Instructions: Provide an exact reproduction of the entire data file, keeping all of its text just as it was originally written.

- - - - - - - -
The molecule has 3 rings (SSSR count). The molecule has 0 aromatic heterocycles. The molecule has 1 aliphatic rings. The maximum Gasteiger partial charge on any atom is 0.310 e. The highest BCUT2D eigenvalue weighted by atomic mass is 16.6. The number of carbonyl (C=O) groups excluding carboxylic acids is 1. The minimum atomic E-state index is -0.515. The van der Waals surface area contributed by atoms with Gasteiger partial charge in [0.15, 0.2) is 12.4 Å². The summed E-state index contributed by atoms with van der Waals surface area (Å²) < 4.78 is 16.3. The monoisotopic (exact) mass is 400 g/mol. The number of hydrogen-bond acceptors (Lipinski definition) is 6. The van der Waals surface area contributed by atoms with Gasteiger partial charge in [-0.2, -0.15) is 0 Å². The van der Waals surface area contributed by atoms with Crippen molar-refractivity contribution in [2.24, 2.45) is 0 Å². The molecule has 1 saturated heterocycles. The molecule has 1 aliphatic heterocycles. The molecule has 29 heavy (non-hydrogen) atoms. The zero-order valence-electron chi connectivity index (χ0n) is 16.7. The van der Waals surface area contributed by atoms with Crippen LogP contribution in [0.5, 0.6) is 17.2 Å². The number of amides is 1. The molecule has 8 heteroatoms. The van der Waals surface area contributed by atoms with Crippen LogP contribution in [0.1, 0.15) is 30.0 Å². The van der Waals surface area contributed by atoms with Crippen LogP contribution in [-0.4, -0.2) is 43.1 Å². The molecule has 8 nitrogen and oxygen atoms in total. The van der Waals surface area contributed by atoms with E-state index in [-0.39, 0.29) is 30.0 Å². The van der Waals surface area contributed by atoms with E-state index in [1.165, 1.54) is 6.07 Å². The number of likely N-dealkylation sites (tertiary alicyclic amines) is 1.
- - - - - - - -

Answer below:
The molecule has 3 rings (SSSR count). The molecule has 0 aromatic heterocycles. The molecule has 1 aliphatic rings. The maximum Gasteiger partial charge on any atom is 0.310 e. The highest BCUT2D eigenvalue weighted by atomic mass is 16.6. The number of carbonyl (C=O) groups excluding carboxylic acids is 1. The minimum atomic E-state index is -0.515. The van der Waals surface area contributed by atoms with Gasteiger partial charge in [0.15, 0.2) is 12.4 Å². The summed E-state index contributed by atoms with van der Waals surface area (Å²) < 4.78 is 16.3. The monoisotopic (exact) mass is 400 g/mol. The number of hydrogen-bond acceptors (Lipinski definition) is 6. The van der Waals surface area contributed by atoms with Gasteiger partial charge in [-0.2, -0.15) is 0 Å². The van der Waals surface area contributed by atoms with Crippen molar-refractivity contribution in [2.24, 2.45) is 0 Å². The molecule has 1 saturated heterocycles. The molecule has 1 aliphatic heterocycles. The molecule has 29 heavy (non-hydrogen) atoms. The zero-order valence-electron chi connectivity index (χ0n) is 16.7. The van der Waals surface area contributed by atoms with Crippen LogP contribution in [0.5, 0.6) is 17.2 Å². The number of amides is 1. The molecule has 8 heteroatoms. The van der Waals surface area contributed by atoms with Crippen LogP contribution in [0.1, 0.15) is 30.0 Å². The van der Waals surface area contributed by atoms with Crippen LogP contribution in [-0.4, -0.2) is 43.1 Å². The molecule has 8 nitrogen and oxygen atoms in total. The van der Waals surface area contributed by atoms with E-state index in [-0.39, 0.29) is 30.0 Å². The van der Waals surface area contributed by atoms with E-state index in [1.165, 1.54) is 6.07 Å². The number of likely N-dealkylation sites (tertiary alicyclic amines) is 1.